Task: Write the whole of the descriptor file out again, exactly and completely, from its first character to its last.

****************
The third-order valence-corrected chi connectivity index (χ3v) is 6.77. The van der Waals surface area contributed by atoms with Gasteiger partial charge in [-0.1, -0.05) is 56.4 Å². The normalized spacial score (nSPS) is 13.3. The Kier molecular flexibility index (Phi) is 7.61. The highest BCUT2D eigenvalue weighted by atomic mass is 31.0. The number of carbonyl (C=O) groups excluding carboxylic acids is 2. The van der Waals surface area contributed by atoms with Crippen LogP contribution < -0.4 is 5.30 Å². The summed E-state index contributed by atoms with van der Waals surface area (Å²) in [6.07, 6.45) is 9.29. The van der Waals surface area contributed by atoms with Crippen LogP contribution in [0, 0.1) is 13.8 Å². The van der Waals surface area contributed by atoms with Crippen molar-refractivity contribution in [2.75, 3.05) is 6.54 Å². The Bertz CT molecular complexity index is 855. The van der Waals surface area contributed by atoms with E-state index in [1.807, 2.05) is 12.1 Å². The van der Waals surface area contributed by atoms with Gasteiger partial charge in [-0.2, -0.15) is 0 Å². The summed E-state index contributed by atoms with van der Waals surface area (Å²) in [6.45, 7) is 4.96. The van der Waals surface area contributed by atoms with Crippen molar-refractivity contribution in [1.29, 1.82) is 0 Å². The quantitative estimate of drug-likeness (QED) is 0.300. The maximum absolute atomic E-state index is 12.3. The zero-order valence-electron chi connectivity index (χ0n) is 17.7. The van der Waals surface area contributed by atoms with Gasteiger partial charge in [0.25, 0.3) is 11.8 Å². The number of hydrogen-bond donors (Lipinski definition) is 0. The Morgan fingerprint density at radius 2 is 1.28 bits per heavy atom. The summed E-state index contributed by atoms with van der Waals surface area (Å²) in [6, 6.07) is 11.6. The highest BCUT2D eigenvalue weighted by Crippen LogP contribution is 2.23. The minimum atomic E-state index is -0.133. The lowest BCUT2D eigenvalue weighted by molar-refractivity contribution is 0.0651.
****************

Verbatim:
The third-order valence-corrected chi connectivity index (χ3v) is 6.77. The van der Waals surface area contributed by atoms with Gasteiger partial charge in [-0.1, -0.05) is 56.4 Å². The normalized spacial score (nSPS) is 13.3. The Kier molecular flexibility index (Phi) is 7.61. The highest BCUT2D eigenvalue weighted by atomic mass is 31.0. The number of carbonyl (C=O) groups excluding carboxylic acids is 2. The van der Waals surface area contributed by atoms with Crippen LogP contribution < -0.4 is 5.30 Å². The summed E-state index contributed by atoms with van der Waals surface area (Å²) in [6.07, 6.45) is 9.29. The van der Waals surface area contributed by atoms with Crippen LogP contribution in [0, 0.1) is 13.8 Å². The van der Waals surface area contributed by atoms with Crippen molar-refractivity contribution in [2.75, 3.05) is 6.54 Å². The Bertz CT molecular complexity index is 855. The van der Waals surface area contributed by atoms with E-state index in [1.807, 2.05) is 12.1 Å². The van der Waals surface area contributed by atoms with Gasteiger partial charge in [-0.2, -0.15) is 0 Å². The summed E-state index contributed by atoms with van der Waals surface area (Å²) in [6.45, 7) is 4.96. The van der Waals surface area contributed by atoms with Crippen molar-refractivity contribution in [1.29, 1.82) is 0 Å². The quantitative estimate of drug-likeness (QED) is 0.300. The maximum absolute atomic E-state index is 12.3. The zero-order valence-electron chi connectivity index (χ0n) is 17.7. The van der Waals surface area contributed by atoms with Gasteiger partial charge in [0.25, 0.3) is 11.8 Å². The number of hydrogen-bond donors (Lipinski definition) is 0. The Morgan fingerprint density at radius 2 is 1.28 bits per heavy atom. The summed E-state index contributed by atoms with van der Waals surface area (Å²) in [6, 6.07) is 11.6. The highest BCUT2D eigenvalue weighted by Crippen LogP contribution is 2.23. The minimum atomic E-state index is -0.133. The lowest BCUT2D eigenvalue weighted by molar-refractivity contribution is 0.0651.